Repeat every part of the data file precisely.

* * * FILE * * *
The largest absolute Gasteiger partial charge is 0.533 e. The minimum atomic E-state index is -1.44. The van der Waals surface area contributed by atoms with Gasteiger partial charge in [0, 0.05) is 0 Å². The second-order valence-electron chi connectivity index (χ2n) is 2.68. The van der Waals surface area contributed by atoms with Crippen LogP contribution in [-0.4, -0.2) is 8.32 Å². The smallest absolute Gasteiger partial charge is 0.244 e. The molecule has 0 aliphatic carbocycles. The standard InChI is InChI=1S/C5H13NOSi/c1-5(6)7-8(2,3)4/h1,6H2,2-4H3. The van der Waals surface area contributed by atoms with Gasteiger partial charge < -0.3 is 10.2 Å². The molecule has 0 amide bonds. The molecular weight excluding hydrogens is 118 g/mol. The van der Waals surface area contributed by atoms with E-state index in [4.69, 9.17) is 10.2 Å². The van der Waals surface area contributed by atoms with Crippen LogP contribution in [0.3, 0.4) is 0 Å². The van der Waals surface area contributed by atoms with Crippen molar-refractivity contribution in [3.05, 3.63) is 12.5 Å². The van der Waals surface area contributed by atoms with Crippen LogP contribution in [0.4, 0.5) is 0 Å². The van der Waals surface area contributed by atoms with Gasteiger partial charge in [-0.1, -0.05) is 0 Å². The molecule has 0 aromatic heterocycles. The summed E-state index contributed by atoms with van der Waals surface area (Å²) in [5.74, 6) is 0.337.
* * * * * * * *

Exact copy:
The largest absolute Gasteiger partial charge is 0.533 e. The minimum atomic E-state index is -1.44. The van der Waals surface area contributed by atoms with Gasteiger partial charge in [0, 0.05) is 0 Å². The second-order valence-electron chi connectivity index (χ2n) is 2.68. The van der Waals surface area contributed by atoms with Crippen LogP contribution in [-0.4, -0.2) is 8.32 Å². The smallest absolute Gasteiger partial charge is 0.244 e. The molecule has 0 aliphatic carbocycles. The standard InChI is InChI=1S/C5H13NOSi/c1-5(6)7-8(2,3)4/h1,6H2,2-4H3. The van der Waals surface area contributed by atoms with Gasteiger partial charge < -0.3 is 10.2 Å². The molecule has 0 amide bonds. The molecular weight excluding hydrogens is 118 g/mol. The van der Waals surface area contributed by atoms with E-state index in [4.69, 9.17) is 10.2 Å². The van der Waals surface area contributed by atoms with Crippen LogP contribution in [0.3, 0.4) is 0 Å². The van der Waals surface area contributed by atoms with Crippen molar-refractivity contribution in [3.05, 3.63) is 12.5 Å². The van der Waals surface area contributed by atoms with Crippen LogP contribution in [0.4, 0.5) is 0 Å². The van der Waals surface area contributed by atoms with Gasteiger partial charge in [-0.1, -0.05) is 0 Å². The molecule has 0 aromatic heterocycles. The summed E-state index contributed by atoms with van der Waals surface area (Å²) in [5.74, 6) is 0.337.